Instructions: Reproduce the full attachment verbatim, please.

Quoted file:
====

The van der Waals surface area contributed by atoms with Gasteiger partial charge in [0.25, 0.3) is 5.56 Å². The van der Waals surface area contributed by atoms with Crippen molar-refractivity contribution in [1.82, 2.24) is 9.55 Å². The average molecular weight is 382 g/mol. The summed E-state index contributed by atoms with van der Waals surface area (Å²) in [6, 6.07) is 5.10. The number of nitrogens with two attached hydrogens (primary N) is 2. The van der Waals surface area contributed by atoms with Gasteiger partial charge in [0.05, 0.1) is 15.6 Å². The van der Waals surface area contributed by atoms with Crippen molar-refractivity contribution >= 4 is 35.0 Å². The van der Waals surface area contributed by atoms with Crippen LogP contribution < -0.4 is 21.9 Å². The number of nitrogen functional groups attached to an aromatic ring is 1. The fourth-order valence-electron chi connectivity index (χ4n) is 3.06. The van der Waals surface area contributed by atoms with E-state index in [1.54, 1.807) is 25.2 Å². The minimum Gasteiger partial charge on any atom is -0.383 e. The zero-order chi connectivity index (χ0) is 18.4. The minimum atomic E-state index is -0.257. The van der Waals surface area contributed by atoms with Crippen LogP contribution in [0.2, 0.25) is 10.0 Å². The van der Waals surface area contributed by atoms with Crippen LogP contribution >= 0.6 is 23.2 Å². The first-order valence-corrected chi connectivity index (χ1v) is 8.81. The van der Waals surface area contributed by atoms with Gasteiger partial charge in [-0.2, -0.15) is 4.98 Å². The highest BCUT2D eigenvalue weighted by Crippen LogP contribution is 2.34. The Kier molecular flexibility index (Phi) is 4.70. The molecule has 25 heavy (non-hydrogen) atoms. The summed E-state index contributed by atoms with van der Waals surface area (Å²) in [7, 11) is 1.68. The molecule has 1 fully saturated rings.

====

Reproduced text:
The van der Waals surface area contributed by atoms with Gasteiger partial charge in [0.25, 0.3) is 5.56 Å². The van der Waals surface area contributed by atoms with Crippen molar-refractivity contribution in [1.82, 2.24) is 9.55 Å². The average molecular weight is 382 g/mol. The summed E-state index contributed by atoms with van der Waals surface area (Å²) in [6, 6.07) is 5.10. The number of nitrogens with two attached hydrogens (primary N) is 2. The van der Waals surface area contributed by atoms with Gasteiger partial charge in [0.05, 0.1) is 15.6 Å². The van der Waals surface area contributed by atoms with Crippen molar-refractivity contribution >= 4 is 35.0 Å². The van der Waals surface area contributed by atoms with Crippen LogP contribution < -0.4 is 21.9 Å². The number of nitrogen functional groups attached to an aromatic ring is 1. The fourth-order valence-electron chi connectivity index (χ4n) is 3.06. The van der Waals surface area contributed by atoms with E-state index in [1.54, 1.807) is 25.2 Å². The minimum Gasteiger partial charge on any atom is -0.383 e. The zero-order chi connectivity index (χ0) is 18.4. The minimum atomic E-state index is -0.257. The van der Waals surface area contributed by atoms with Crippen LogP contribution in [0.2, 0.25) is 10.0 Å². The van der Waals surface area contributed by atoms with Crippen LogP contribution >= 0.6 is 23.2 Å². The first-order valence-corrected chi connectivity index (χ1v) is 8.81. The van der Waals surface area contributed by atoms with Gasteiger partial charge in [-0.2, -0.15) is 4.98 Å². The highest BCUT2D eigenvalue weighted by Crippen LogP contribution is 2.34. The Kier molecular flexibility index (Phi) is 4.70. The molecule has 25 heavy (non-hydrogen) atoms. The summed E-state index contributed by atoms with van der Waals surface area (Å²) in [7, 11) is 1.68. The molecule has 1 fully saturated rings.